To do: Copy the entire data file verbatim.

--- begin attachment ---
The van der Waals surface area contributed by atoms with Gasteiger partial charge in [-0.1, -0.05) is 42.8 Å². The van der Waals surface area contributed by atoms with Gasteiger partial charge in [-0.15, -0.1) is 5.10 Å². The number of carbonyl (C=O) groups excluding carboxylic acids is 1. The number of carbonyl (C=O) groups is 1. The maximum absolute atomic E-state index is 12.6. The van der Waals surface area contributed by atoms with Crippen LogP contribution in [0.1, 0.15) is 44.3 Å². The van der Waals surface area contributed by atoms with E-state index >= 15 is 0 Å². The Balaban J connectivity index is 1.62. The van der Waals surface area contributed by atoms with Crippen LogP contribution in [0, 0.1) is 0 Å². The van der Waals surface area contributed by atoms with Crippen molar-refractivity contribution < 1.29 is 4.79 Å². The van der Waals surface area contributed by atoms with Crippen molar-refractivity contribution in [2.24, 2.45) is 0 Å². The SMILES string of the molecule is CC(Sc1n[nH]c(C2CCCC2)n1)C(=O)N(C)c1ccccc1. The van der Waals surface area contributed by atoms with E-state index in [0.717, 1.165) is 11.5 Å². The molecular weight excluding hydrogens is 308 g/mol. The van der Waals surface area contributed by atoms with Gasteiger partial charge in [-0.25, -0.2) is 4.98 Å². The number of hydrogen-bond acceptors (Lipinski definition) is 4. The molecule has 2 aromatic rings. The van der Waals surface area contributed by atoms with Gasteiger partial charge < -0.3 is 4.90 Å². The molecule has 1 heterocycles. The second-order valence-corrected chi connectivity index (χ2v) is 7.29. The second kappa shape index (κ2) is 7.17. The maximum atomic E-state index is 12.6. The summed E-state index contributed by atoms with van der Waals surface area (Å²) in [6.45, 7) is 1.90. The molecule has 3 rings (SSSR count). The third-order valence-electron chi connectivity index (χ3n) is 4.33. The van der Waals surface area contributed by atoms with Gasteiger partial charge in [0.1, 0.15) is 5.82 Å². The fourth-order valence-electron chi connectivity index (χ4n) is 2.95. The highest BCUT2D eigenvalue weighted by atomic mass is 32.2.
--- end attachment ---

The van der Waals surface area contributed by atoms with Gasteiger partial charge in [-0.1, -0.05) is 42.8 Å². The van der Waals surface area contributed by atoms with Gasteiger partial charge in [-0.15, -0.1) is 5.10 Å². The number of carbonyl (C=O) groups excluding carboxylic acids is 1. The number of carbonyl (C=O) groups is 1. The maximum absolute atomic E-state index is 12.6. The van der Waals surface area contributed by atoms with Crippen LogP contribution in [0.1, 0.15) is 44.3 Å². The van der Waals surface area contributed by atoms with E-state index >= 15 is 0 Å². The Balaban J connectivity index is 1.62. The van der Waals surface area contributed by atoms with Crippen LogP contribution in [0, 0.1) is 0 Å². The van der Waals surface area contributed by atoms with Crippen molar-refractivity contribution < 1.29 is 4.79 Å². The van der Waals surface area contributed by atoms with Crippen molar-refractivity contribution in [2.24, 2.45) is 0 Å². The SMILES string of the molecule is CC(Sc1n[nH]c(C2CCCC2)n1)C(=O)N(C)c1ccccc1. The van der Waals surface area contributed by atoms with E-state index in [0.717, 1.165) is 11.5 Å². The molecular weight excluding hydrogens is 308 g/mol. The van der Waals surface area contributed by atoms with Gasteiger partial charge in [-0.25, -0.2) is 4.98 Å². The number of hydrogen-bond acceptors (Lipinski definition) is 4. The molecule has 2 aromatic rings. The van der Waals surface area contributed by atoms with Gasteiger partial charge < -0.3 is 4.90 Å². The molecule has 1 heterocycles. The second-order valence-corrected chi connectivity index (χ2v) is 7.29. The second kappa shape index (κ2) is 7.17. The maximum atomic E-state index is 12.6. The summed E-state index contributed by atoms with van der Waals surface area (Å²) in [6.45, 7) is 1.90. The molecule has 3 rings (SSSR count). The third-order valence-electron chi connectivity index (χ3n) is 4.33. The van der Waals surface area contributed by atoms with Gasteiger partial charge in [0.1, 0.15) is 5.82 Å². The fourth-order valence-electron chi connectivity index (χ4n) is 2.95. The highest BCUT2D eigenvalue weighted by atomic mass is 32.2.